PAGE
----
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Kay Lenz Biography
Kay Lenz was born as “Kay Ann Lenz”. She is an American actress. A former child performer, Known for her primarily works in television and has won two Emmy Awards.
Kay Lenz Age
Lenz was born on 4 March 1953, in Los Angeles, California, the United States of America. She is 66 years old as of 2019.
Kay Lenz Body Measurements
She stands at a height of 1.55 meters (5 feet and 1 inch tall).
29 in / 76 cm
24 in / 61 cm
33 in / 84 cm
34A (US) / 75A (EU)
Shoe (Feet) Size
|Hair Color||Dark brown|
|Eye Color||Dark brown|
Kay Lenz Family
She was born to a producer and a commentator Ted Lenz (father), and Kay Miller Lenz (mother), who was a model/radio engineer by profession. There is no much information about her family and her early life.
Kay Lenz Husband | Kay Lenz David Cassidy
Lenz and her ex-husband first met in 1977 on a blind date. They later took their relationship further after dating for only two and a half months. Kay Lenz was married as a first wife to the former teen idol David Cassidy on 3 April 1977.
The married couple resided in the modest home in the Hollywood Hills. Although they were in the romantic bond for four years, the couple reportedly does not have any kids.
After savoring the married life for about four years, Kay parted her way from David Cassidy in 1981. The two parted amicably, but there were rumors that they ended their relationship as David had problems with drugs. However, Kay denied the rumors in her 1989 interview with People. She stated that she did drugs and everybody did, but it wasn’t a problem for them.
After their divorce, David moved into another relationship with Meryl Ann Tanz and married her in 1984. His wedding history trails the bond with Sue Shifrin as well. Sue is known as a licensed pilot and a songwriter.
As reported, David had the addiction of alcoholism which became the primary reason for his death in November 2017. During his struggle due to alcoholism, he publicized that he lied about his drinking habits. Today, Kay Lenz enjoys the single life and works in Sea Save Foundation working for saving the environment of seas and oceans.
Kay Lenz Children
She has no children, there is no information about her having children even from her marriage with David.
Kay Lenz Education
She got enrolled and later graduated from Ulysses S. Grant High School, there is no much information about his education background.
Kay Lenz Career | Actress
Lenz started off working as a child actress. She appeared in three episodes of (This Is the Life) when she was 14 years old, She as well appeared in such television shows as The Andy Griffith Show with the stage name Kay Ann Kemper, Opie’s Group in 1967 as well as in stage productions.
She then made a brief appearance billed in a small role in American Graffiti as Jane, a girl at a dance. Key then got recognition for her title-role performance as the free spirit who captivates William Holden in Breezy, directed by Clint Eastwood.
Lenz then appeared as a guest in The Streets of San Francisco, Gunsmoke, MacGyver, McCloud, Cannon, and Petrocelli, and played a lead role in the film White Line Fever (1975) before being cast in the miniseries Rich Man, Poor Man in 1976, for which she later nominated for an Emmy Award. She then reprised her role for the sequel, Rich Man, Poor Man Book II of 1977. In in the 1980s, She as well has played guest roles in numerous television series.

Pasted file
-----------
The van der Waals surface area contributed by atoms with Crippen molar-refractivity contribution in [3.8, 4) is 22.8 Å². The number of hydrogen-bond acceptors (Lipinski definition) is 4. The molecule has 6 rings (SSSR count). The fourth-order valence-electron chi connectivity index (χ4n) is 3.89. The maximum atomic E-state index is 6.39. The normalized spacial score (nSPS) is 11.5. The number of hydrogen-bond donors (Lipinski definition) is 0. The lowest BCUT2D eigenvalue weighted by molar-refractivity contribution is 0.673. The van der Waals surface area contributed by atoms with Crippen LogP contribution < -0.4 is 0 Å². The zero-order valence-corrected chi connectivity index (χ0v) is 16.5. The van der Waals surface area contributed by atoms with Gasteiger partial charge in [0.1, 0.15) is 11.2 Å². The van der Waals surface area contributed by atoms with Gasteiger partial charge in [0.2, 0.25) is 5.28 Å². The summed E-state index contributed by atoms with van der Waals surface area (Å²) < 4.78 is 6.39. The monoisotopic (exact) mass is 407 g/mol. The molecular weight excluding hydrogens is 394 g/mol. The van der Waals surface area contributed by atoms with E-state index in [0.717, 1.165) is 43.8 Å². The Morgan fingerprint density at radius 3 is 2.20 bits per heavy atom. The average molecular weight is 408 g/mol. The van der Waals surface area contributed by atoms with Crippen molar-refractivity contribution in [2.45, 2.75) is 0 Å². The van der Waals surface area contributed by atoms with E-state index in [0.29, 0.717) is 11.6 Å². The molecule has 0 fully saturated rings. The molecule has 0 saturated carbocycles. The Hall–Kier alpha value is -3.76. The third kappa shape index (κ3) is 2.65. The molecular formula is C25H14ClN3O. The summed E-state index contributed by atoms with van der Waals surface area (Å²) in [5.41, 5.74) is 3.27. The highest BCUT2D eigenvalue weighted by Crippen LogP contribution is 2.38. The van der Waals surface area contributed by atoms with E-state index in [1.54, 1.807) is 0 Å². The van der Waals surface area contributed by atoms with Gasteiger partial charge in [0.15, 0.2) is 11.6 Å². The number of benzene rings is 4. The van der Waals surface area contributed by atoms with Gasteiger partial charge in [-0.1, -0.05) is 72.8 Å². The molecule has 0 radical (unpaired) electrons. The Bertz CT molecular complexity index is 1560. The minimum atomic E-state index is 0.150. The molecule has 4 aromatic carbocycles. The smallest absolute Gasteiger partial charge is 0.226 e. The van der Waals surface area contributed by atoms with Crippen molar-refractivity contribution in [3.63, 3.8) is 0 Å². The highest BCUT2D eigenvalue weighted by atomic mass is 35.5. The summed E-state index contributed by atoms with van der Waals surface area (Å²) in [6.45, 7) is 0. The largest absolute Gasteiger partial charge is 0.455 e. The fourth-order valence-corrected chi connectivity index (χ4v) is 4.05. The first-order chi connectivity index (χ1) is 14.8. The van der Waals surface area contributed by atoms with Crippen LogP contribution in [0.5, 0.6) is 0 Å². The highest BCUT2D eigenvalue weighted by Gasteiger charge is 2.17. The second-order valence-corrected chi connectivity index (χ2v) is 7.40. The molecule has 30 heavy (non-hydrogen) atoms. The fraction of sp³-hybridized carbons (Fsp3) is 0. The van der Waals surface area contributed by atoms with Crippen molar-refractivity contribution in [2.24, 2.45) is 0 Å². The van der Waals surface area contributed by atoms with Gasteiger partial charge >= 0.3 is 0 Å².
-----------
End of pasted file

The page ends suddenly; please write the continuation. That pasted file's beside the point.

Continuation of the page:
She then appeared In 1984 she appeared in Rod Stewart’s music video for the song “Infatuation”. Key won an Emmy in 1989 for Midnight Caller. She got nominated for an Emmy for her role as flinty lawyer Maggie Zombro in the police/legal drama Reasonable Doubts.
Kay Lenz Career
Kay Lenz started working as a child actress at the age of 14, beginning with the sitcom ‘This Is the Life’. In 1973, she had minor roles in the movies ‘American Graffiti’ and ‘Breezy’. A year later, she made a guest appearance in the western series ‘Gunsmoke’ and also played Dorie in the anthology series ‘The ABC Afternoon Playbreak,’ for which she won a Daytime Emmy Award. Soon after this, the actress was cast as Jerri Kane Hummer in the American-Canadian action flick ‘White Line Fever’.
In 1976, Lenz starred as Kate Jordache in the miniseries ‘Rich Man, Poor Man’. Two years later, she featured alongside Gregg Henry in Mel Stuart’s ‘Mean Dog Blues’. In the ensuing years, she had guest appearances in a number of TV programs including ‘Escape’, ‘The Fall Guy’, ‘Murder She Wrote’, ‘Hunter’, ‘Charles in Charge’ and ‘Starman’, to name a few. During this time, Lenz also featured as Sandy Sinclair in the comedy horror flick ‘House’ and garnered a Saturn Award nomination for her performance. After this, she played Tina Cassidy in three episodes of ‘Midnight Caller’ in 1988 and won another Emmy Award for her role.
Kay Lenz American Graffiti
She was featured as (Jane) in the American Graffiti in (1973) as a girl at a dance that got her recognition for her title-role performance as the free spirit who captivates William Holden in Breezy, directed by Clint Eastwood.
Kay Lenz Sister | Is Bethany Joy Lenz Related To Kay Lenz |Kay Lenz Joy Lenz
Her sister ( Bethany Joy Lenz ) of which in 2013 Joy Lenz landed the role of Lauren Byrd on the pilot Songbyrd for E!. The show centered around Lauren, a genius songwriter who employs a small staff. The two were featured, to enable and manage her eccentric, yet wildly successful process. The production for Songbyrd began in late January 2014 in New York City, but the show was not picked up by E!.